The Stratos now come with Daggers new touring equivalent of a bulkhead footbrace, again technology that they have brought across from white water. This is a strong statement of one of the intended use's of this boat. Giving it the potentially for both some moderate whitewater and for some fairly extreme coastal play. And it is here that the Stratos excel. Surf, rockhopping and tide race's are what this boat was made for. To go with this intended use the Stratos comes with Dagger's Contour Lite outfitting, a lightweight version of their white water outfitting, which provides plenty of comfort and adjustability, such as hip pad shims and 8 fitting points for fine tuning the thigh grips. These thigh grips do flex quite a bit which is quite off putting at first but you do get used to it. The seat also has adjustable under thigh support which as well as giving good support and control can provide a real relief for those that suffer with lower back issues.


To give you more storage space the Stratos, somewhat counterintuitively comes with just two hatches, foregoing the day hatch. This means they don't have to fit a third bulkhead, which in plastic boats have to be thick foam blocks which takes up valuable space. In place of the day hatch Dagger have gone for the rather old school route of setting the bulkhead behind the seat further back to give storage space there. Unfortunately this means the boat doesn't empty as well as it could in a deep water rescue. The two hatch's combined with the boat's width means there is space for overnight trips at a push, even in the 12.5's, as long as you pack sparingly. However I wouldn't be tempted to take them for any longer than that.


So is the Stratos right for you? Firstly, although they are very similar designs, the 12.5 and the 14.5 are completely different boats that will suit different needs. They will both suit novices who will benifit from the Strato's stability, manoeuvrability and confident edges. If storage is an issue the 12.5 will fit into the smallest garages and be generally easier to carry and transport, however its shorter length will limit you from joining sea kayaking group trips out on open water as it is just too slow. The 14.5 will allow you to join groups, it won't be the fastest boat out there but it will help you cope with rough conditions if you end up in them.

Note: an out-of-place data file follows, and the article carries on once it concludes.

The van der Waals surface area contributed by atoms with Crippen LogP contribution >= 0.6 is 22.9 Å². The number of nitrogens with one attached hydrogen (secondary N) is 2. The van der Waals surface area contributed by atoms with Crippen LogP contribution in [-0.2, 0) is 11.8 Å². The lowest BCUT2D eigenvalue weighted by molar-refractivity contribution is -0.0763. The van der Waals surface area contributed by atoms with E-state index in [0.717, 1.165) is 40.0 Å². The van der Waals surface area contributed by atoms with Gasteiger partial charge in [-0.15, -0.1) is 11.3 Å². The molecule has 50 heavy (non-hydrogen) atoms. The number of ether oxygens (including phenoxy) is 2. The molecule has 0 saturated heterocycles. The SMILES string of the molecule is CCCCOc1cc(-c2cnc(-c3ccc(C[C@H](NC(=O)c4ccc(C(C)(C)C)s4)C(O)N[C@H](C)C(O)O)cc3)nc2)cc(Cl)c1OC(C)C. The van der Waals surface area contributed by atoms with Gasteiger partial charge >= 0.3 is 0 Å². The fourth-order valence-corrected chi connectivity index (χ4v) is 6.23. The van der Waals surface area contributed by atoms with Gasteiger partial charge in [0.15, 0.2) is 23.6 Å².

Intermediate paddlers who are looking for one boat to do everything might not be drawn to the Stratos either as it isn't really suitable for multi day expeditions. Although even the 12.5 can do an overnight trip if you pack sparingly neither of them carry the speed to efficiently do long distances day after day. However for advanced paddlers who are looking for an N+1 Ocean Play specific boat the Stratos could really appeal. If you are really into the extreme stuff the 12.5 is more manoverable but you will have to paddle very hard to keep up with a group. The 14.5 strikes more of a balance of being a Day Tripping boat as well as Ocean Play.

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UK Deals 

Leam Boat Centre (eBay) - £1019

AS Watersports - £1020

US Deals  

Rutabaga Paddle Sports - $1539

Offshore Marine - $1679

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By Philip Clegg

With over two decades of working in the sea kayaking industry, Phil can be found on a daily basis coaching for Sea Kayaking Anglesey.  That's when he's not expeditioning, playing or putting kit to the test.